German Bund yields ended the day down between 10-13bps across the curve, while peripheral spreads narrowed with the likes of Greek 10-year yields falling 21bps while 10y Italian BTPS fell 16bps. The decline in UST yields was also in a parallel fashion, down between 6 and 8bps across the curve. 10y UST yields now trade at 3.0873% with breakevens again leading the decline, down around 15bps over the past two days and now trading at 2.39%, close to the lows printed back in January.
Earlier in the session, the Fed’s Mester noted that the Fed is ‘just at the beginning’ of raising interest rates and that ‘there are risks of recession’. She wants to see the Fed Funds rate reach 3% to 3.5% this year and ‘a little bit above 4% next year’.

Equities have struggled for direction amid the tough talking from central bank heads. European equities fell for the first day in four days with sentiment also hurt by China reaffirming its commitment to its Covid Zero policy. Late in our session yesterday, President Xi Jinping declared Covid Zero the most “economic and effective” policy for China adding that China would rather endure some temporary impact on economic development than let the virus hurt people’s safety and health. The CSI 300 ended the day down 1.5%, breaking a recent run higher. The Stoxx Europe 600 Index fell by 0.7% after posting its strongest three-day rally in six weeks. Meanwhile in the US, both the S&P 500 and NASDAQ traded in narrow ranges ending the day with modest decline, -0.7% and -0.3% respectively.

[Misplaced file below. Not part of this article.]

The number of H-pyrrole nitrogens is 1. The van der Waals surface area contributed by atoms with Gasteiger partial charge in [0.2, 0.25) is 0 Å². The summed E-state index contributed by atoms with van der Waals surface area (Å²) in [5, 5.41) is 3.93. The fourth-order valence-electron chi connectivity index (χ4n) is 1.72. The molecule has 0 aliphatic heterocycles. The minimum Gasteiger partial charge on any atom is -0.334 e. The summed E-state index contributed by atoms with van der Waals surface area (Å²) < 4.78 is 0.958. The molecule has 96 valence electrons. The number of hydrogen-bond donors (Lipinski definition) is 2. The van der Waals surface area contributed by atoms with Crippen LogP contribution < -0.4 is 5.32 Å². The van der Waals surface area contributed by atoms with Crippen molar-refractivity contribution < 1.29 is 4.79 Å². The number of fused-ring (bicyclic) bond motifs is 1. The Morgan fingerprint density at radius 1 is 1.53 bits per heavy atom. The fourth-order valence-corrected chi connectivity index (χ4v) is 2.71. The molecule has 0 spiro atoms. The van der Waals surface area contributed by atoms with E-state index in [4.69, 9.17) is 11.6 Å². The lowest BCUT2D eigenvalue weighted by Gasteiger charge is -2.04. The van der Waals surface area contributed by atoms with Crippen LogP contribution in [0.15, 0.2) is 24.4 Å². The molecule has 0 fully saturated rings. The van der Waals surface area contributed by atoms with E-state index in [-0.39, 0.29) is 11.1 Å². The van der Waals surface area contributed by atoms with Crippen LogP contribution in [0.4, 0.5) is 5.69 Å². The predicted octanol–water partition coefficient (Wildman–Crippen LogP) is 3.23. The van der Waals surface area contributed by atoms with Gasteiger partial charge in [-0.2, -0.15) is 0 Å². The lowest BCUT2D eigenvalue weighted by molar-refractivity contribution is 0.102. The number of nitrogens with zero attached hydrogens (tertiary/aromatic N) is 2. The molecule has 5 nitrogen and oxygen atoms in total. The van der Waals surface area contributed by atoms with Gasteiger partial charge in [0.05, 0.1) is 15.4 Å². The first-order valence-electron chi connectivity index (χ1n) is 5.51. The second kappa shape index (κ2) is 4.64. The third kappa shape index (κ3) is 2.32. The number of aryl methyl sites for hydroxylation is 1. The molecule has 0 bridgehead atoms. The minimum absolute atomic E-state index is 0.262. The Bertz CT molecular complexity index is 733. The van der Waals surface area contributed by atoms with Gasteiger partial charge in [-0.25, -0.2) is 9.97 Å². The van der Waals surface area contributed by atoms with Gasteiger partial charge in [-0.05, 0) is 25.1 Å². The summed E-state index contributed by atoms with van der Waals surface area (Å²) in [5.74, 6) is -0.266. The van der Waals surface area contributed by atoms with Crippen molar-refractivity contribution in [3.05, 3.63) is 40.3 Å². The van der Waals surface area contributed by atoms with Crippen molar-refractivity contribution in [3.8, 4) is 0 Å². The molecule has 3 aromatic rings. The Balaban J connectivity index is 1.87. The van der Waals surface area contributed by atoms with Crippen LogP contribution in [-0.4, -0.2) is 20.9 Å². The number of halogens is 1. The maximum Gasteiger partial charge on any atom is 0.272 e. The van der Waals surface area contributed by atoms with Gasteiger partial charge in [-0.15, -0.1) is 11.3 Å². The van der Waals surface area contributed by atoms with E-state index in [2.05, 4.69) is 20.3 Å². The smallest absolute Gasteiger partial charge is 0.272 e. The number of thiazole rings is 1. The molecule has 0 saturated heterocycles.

Moving onto FX, the USD has benefited from the uncertainty in the air with the euro leading the decline with G10 pairs, down 0,74% to 1.0442. The larger yield declines in European bonds overnight, not helping the union’s currency. In contrast, the decline in yields didn’t help the yen, with USD/JPY almost touching ¥137, before easing back to ¥136.56 where it currently trades.

Commodity currencies have also struggled against the USD with the AUD trading down to an overnight low of 0.6868, starting the new day 10 pips higher. NZD is a touch lower than this time yesterday, hovering above the 0.62 mark and eyeing month and year-to-date lows just under that figure. Month/Quarter end is a consideration today with large declines in equity markets over the past three months suggesting some large rebalancing/hedging flows could be in the offing.

Coming Up

  • This morning New Zealand gets its monthly Business confidence reading and aspeehc from RBNZ chief economist. Industrial production for May is out in Japan (0.3% exp vs -1.5% prev) with Job Vacancies and Private Sector Credit the data releases to watch in Australia.
  • RBNZ Chief Economist Conway’s speech is titled ‘Housing (still) matters – the big picture’. There will certainly be interest in this, but whether it contains any policy implications to move markets only time will tell.
  • China’s official June PMIs are due for release just before midday Sydney time with both Manufacturing and Non-Manufacturing readings expected to climb back above 50 ( 50.5 from 49.6 and 50.5 from 47.8 respectively).
  • Later in the day, the UK gets it monthly activity reading including GDP as well as House prices for June. France CPI figures for June are the data release to watch from Europe ahead of the US PCE later tonight. The US also gets jobless claims, personal income/spending and the Chicago PMI.
  • According to consensus, US Personal income likely rose by 0.5% in May. The core PCE deflator is seen printing at 0.4%, one tenth higher than its previous reading with the yoy number expected at 4.8% vs 4.9% previously.

Market Prices